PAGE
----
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The Council of Europe and the European Convention on Human Rights: a question of “borrowed” legitimacy?

Kundai Sithole
University of Cambridge
Kundai Sithole
University of Cambridge
Open Panel

Abstract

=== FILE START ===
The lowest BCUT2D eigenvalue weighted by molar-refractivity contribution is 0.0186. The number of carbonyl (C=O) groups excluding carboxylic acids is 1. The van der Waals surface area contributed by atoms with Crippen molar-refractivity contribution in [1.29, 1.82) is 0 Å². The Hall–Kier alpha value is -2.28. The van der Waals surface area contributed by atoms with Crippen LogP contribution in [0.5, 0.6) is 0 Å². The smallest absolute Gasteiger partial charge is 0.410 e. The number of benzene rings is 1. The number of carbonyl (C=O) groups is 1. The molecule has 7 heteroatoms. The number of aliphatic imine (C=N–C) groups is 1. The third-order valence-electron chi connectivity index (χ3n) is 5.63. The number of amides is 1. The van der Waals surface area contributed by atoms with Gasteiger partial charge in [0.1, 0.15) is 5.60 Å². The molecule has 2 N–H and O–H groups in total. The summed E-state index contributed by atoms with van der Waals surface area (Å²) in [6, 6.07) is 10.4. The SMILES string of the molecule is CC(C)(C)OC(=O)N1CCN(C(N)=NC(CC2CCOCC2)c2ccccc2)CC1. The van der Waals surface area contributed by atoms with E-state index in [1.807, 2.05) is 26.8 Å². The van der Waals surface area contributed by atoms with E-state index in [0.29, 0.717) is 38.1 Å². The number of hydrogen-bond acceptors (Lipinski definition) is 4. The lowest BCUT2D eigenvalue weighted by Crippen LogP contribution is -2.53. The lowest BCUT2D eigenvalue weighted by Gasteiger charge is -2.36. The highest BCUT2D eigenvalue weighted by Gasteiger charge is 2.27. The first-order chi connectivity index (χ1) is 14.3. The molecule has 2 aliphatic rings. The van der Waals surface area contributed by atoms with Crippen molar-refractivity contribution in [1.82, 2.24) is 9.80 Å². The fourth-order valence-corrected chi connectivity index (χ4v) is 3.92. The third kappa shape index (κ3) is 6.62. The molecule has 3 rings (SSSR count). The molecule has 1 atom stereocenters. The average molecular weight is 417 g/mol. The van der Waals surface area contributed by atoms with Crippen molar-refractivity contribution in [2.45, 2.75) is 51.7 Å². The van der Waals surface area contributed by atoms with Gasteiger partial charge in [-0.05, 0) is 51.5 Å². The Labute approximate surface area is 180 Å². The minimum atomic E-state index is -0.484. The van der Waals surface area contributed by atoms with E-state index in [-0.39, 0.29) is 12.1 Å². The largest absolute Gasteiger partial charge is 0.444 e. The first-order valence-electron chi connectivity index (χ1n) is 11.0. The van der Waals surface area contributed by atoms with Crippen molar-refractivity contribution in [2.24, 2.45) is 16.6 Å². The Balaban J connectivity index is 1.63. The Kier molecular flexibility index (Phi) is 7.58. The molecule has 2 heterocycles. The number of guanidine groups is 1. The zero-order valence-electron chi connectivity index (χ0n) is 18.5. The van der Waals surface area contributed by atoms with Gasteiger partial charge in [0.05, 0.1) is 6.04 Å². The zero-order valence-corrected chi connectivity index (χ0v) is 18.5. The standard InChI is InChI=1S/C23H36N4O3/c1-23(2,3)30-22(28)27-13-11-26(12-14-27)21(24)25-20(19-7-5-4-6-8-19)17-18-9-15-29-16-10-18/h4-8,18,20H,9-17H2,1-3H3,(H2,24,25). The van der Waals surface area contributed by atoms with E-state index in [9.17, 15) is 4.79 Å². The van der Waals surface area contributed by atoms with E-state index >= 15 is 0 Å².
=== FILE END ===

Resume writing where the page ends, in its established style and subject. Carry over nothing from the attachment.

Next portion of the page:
The European Convention on Human Rights (Convention) forms the bedrock of the most advanced regional system of international human rights protection. Yet, very little is known of the organisation from which the Convention is derived. The Council of Europe (Council) is the oldest regional organisation in Europe. As Europe’s rights arbiter, it facilitates the development and convergence of regional human rights norms. However, the emphasis in the literature is on the Council’s role as an agent for Member State socialisation, and little attempt has been made to examine its rights-based contribution to European integration. Furthermore, the literature on human rights protection in Europe places emphasis on the Convention and the European Court of Human Rights. Here, the literature is legalistic, leaving a yawning gap in the Social Sciences on the Council’s regional human rights role. This paper updates the literature on the Council and, clearly illustrates why the Convention and its Court contribute to the regional organisation’s role as Europe’s rights arbiter. It offers an introduction to the Council, and its importance as a regional organisation (Section 1). Section 2 examines the legitimacy and legitimation of international organisations, and contextualises this discussion to the specific political environment within which the Council is legitimated. Drawing on Article 3 of the organisation’s Statute, Section 3 examines how the Council’s main human rights pillar contributes to its political legitimacy as Europe’s rights arbiter. Section 4 offers a concluding analysis on the extent to which the Council’s political legitimacy is “borrowed” from that of the Convention.